Mayor Walsh Proposes Amendment to Housing Inspection Ordinance

BOSTON, Mass.—On Saturday, March 22, Mayor Martin Walsh announced a proposed amendment to the City of Boston’s Rental Housing Inspection Ordinance in an attempt to help renters live in safe and up-to-code homes.

One of the main obstacles standing in the way of healthy housing in Boston is the cost landlords have to put toward rental registration fees, which many have not done. These fees have been too costly for certain landlords—especially those residing in their own buildings with few occupants—and have led to an increase in neglected properties. That, in turn, leads to unfairly displaced families and individuals.

“We heard concern from our constituents that the registration fees may have been a barrier to some landlords, but this amendment strikes a balance with those concerns and addressing the real safety issues we see in neglected rental properties,” Mayor Walsh said, according to the city’s press release.

Currently, the ordinance obliges rental unit owners to pay an annual fee to the Inspectional Services Department as part of its registration program. The amendment proposes to modify this fee structure.

According to the press release, the amendment intends to waive the registration fees for certain rental units in 1- to 3-family, owner-occupied buildings, and provide what is called a “hardship waiver” for 4- to 6-family, owner-occupied buildings whose owner is either a senior, physically or mentally incapacitated or exhibits another condition that would be considered a hardship.

Mayor Walsh held the amendment announcement at 50 Evelyn Street in Mattapan—where safety violations forced tenants to move out—in order to fully illustrate the cruel domino effect created by the prohibitively high cost of rental registration fees. The residents of 50 Evelyn Street were forced to vacate after a complaint about absent utilities and frozen and leaking pipes; the Boston Fire Department also noted a building flood. According to the city’s press release, all of these violations remain outstanding, and the people formerly residing in the home still do not have permanent housing.

Brian Swett, chief of environment and energy for the City of Boston, and Dr. Megan Sandel of the Boston University Schools of Medicine and Public Health, joined Mayor Walsh on Saturday to signal the serious environmental and public health consequences when inspection compliances are not met. When they are not addressed because of high inspection costs, micro hazards that on the surface may not initially seem grave, like pest infestations and mold problems have the ability to snowball into macro housing, public health and environmental problems for the city, its residents and its properties.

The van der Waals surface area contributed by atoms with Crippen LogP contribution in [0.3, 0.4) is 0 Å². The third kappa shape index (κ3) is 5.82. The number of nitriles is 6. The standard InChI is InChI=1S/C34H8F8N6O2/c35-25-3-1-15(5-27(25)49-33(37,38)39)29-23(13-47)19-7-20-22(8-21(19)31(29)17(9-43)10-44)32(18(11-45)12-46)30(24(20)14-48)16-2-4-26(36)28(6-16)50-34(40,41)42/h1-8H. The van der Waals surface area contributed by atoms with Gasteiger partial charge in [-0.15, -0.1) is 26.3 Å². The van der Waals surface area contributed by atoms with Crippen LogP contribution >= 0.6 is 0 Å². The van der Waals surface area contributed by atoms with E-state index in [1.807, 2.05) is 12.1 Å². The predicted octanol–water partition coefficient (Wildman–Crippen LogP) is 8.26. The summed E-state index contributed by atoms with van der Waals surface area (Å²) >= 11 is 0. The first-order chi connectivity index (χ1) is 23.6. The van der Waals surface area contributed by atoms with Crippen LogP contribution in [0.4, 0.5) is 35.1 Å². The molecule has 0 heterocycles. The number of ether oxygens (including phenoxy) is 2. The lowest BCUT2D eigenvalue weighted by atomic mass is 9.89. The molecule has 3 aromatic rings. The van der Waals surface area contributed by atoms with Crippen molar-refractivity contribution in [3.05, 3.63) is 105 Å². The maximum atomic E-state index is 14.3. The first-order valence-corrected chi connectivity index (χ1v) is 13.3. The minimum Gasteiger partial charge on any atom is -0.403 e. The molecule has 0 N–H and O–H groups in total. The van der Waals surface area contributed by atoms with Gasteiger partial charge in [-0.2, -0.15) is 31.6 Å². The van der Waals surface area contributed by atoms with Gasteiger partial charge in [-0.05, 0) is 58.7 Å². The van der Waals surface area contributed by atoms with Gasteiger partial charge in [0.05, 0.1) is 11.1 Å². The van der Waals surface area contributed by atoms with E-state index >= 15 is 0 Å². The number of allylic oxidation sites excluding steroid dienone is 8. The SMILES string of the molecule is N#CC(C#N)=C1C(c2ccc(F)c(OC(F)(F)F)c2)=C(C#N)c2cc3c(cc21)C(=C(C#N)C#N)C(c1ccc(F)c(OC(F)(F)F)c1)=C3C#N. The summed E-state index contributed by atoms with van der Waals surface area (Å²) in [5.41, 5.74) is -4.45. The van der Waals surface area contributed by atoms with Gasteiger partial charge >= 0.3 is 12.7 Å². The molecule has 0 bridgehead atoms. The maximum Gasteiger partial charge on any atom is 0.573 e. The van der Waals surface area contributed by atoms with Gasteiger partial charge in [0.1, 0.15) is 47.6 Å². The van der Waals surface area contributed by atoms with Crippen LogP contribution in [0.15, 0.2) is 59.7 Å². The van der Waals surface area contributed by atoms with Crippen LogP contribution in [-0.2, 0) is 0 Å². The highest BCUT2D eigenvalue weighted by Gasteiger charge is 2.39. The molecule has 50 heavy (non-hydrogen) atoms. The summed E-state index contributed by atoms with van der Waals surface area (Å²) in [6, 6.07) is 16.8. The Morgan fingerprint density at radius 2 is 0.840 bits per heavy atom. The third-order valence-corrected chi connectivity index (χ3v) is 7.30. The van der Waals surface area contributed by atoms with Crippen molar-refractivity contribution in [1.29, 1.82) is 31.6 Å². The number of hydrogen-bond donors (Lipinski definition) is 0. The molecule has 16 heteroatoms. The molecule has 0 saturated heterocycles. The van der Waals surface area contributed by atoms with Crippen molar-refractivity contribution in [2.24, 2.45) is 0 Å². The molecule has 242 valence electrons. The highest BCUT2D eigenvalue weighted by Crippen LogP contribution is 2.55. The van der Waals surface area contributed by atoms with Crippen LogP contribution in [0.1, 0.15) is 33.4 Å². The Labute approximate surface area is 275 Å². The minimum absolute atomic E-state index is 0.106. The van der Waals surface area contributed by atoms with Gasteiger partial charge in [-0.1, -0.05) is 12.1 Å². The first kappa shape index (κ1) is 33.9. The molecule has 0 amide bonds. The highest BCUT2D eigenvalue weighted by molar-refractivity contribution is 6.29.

According to the press release, Mayor Walsh has directed the Inspectional Services Department to start inspecting the city’s rental units. The department has been instructed to start this year’s inspections on landlords with a history of code violations and compliance issues.

“Boston has some of the oldest housing stock in the country, and too often we only find out about serious health and safety issues through tenant complaints or after a tragedy has struck. This is an important step in ensuring access to safe and healthy housing for all Bostonians,” said Mayor Walsh in the press release.

“Proactive inspections that will begin this spring will allow the city to correct housing problems sooner and connect landlords with services and programs that will help them repair their units quickly and at lower cost,” he continued.

The proposed amendment will also include refunds for property owners who have paid their registration fees but happen to qualify for exemptions. Around 10,000 of the over 108,000 currently registered units will be eligible for refunds, according to the press release.

City Councilor Timothy McCarthy, who is an owner-occupier himself, agrees with Mayor Walsh’s amendment.

“I really have no sympathy for the landlords who risk the tenants’ safety or exploit them financially … I congratulate the Walsh Administration for being able to address it and feel comfortable talking with the city’s council and its residents to come up with a compromise,” McCarthy told the Daily Free Press.

However, McCarthy believes the ordinance is not properly balanced. “[The ordinance is] too broad, and I think it’s unfair. If you’re going to have an ordinance such as this, which I think is important, we also need one that talks about landlord rights as well,” said McCarthy, according to the Daily Free Press.

While it takes two to rent a home, tenants are invariably holding the shorter end of the stick, and Mayor Walsh’s proposed amendment could have large and positive outcomes for all parties involved – landlords, tenants, the city and the environment.












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